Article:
The Art of Search

Steve Whiting

Published by
Sub@omic Limited
ISBN 978-0993021701
RRP £15.99
Reviewed by George Williams MBCS CITP
Score

10 out of 10

** Health Warning **

Have a good night’s sleep before reading, and consume with a large cafetiere of your favourite coffee.

The Art of Search “urges you to consider what it’s like to rank #1 in the minds of your Customers, and to show you how to move closer to your Customer than you ever thought possible - so close, in fact, that you are able to hear them think”. A grandiose claim? I think not, once you’ve devoured the content.

With a somewhat overly-long yet powerful “Discussion” treatise spanning some 60 pages before arriving at Chapter 1, Steve Whiting’s book is an intensely enthralling read, probably best consumed over three separate readings - the natural breaks within the book (Discussion, Chapters and Appendix).

Reader’s Tip - If you want a quick impression, the Art of Search is compressed into a 10 minute read in section v) of the Discussion!

The thrust of the story is that SEO (Search Engine Optimization) is a strategic management strategy and not a black art practised only by the techies. You are encouraged to appoint a Search Commander who thinks like a customer, and thinks like a robot, to take control of your website, champion your brand, and put “Search” at heart of your organisation.

Using the legendary 2,500 year old Chinese text The Art of War, written by military general Sun Tzu, as its inspiration and foundation, this book explores and illustrates how a website can secure #1 search engine rankings when it is managed just as one would manage an army.

During your journey through the book you will happen upon two interesting exercises, which may seem banal in this review yet have a deeper significance when read in context.

Firstly, when encouraging you to think like a robot (and thereby deconstructing your search engine), search the word “website” in your preferred search engine BUT, before you press the search button, STOP. Take a few moments to firstly consider, and then predict, which results your search engine may return. Pour a cup of coffee from the cafetiere. Write down your predictions. When you have an empty cup and a list of a dozen websites that you predict will be returned, hit the search button and compare your list to the results. Did the search engine’s results match what you anticipated and predicted? It’s highly likely not.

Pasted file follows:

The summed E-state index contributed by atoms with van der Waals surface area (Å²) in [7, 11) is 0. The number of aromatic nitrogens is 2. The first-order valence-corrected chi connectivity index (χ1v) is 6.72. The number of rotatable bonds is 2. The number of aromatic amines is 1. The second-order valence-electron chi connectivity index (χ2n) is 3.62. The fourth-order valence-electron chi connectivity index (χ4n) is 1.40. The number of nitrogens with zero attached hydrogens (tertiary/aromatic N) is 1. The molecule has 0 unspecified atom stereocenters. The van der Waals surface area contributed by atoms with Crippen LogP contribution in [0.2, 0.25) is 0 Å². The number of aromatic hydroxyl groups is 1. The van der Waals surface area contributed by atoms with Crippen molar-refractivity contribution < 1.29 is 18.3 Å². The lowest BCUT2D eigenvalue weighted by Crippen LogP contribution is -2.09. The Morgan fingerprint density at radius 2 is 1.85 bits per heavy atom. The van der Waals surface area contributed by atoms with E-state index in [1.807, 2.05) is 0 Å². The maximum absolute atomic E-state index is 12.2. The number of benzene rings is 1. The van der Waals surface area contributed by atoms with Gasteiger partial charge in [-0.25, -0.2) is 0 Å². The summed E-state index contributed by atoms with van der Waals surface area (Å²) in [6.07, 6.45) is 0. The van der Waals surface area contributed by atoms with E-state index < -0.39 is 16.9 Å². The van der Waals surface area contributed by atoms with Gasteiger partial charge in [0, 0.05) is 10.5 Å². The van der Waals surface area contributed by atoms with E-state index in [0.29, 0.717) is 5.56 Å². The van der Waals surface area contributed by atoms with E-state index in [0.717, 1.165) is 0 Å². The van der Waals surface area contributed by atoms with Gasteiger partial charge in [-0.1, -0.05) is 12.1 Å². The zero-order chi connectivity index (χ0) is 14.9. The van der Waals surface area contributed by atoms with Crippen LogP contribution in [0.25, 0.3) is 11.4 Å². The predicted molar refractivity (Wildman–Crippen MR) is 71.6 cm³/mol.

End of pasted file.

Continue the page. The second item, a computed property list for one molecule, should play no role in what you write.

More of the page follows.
Secondly, when considering the importance of getting into the mind of the Customer, Steve wanted to take his wife away for a weekend for their anniversary in Bath. When you’ve read the backstory, you then have to decide which search query he began searching with. [The answer is provided]

Along your reading journey you will encounter 13 short chapters spanning “Preparation” and then “Engagement”, liberally sprinkled with quotes by Sun Tzu and analogies to the art of search, each chapter ending with ”Calls to Hacktion”.

These lead to an information rich and technique-driven Appendix where YOU WILL learn to think like a Customer, and then YOU WILL learn to think like a Robot - both essential qualities for a Search Commander.

SEO is an in-house activity, you can and must control your own and, in doing so, will gain first-hand market intelligence and so come to learn what your Customers really want. If you are serious about this subject, then you need to encourage your MD/CEO or Board to read The Art of Search. Better still; employ Steve as your consultant.

You could then be your organisation’s Search Commander, the aide hired to champion and secure online business growth. What could be more exciting than that?

Further information: Sub@omic Limited

June 2018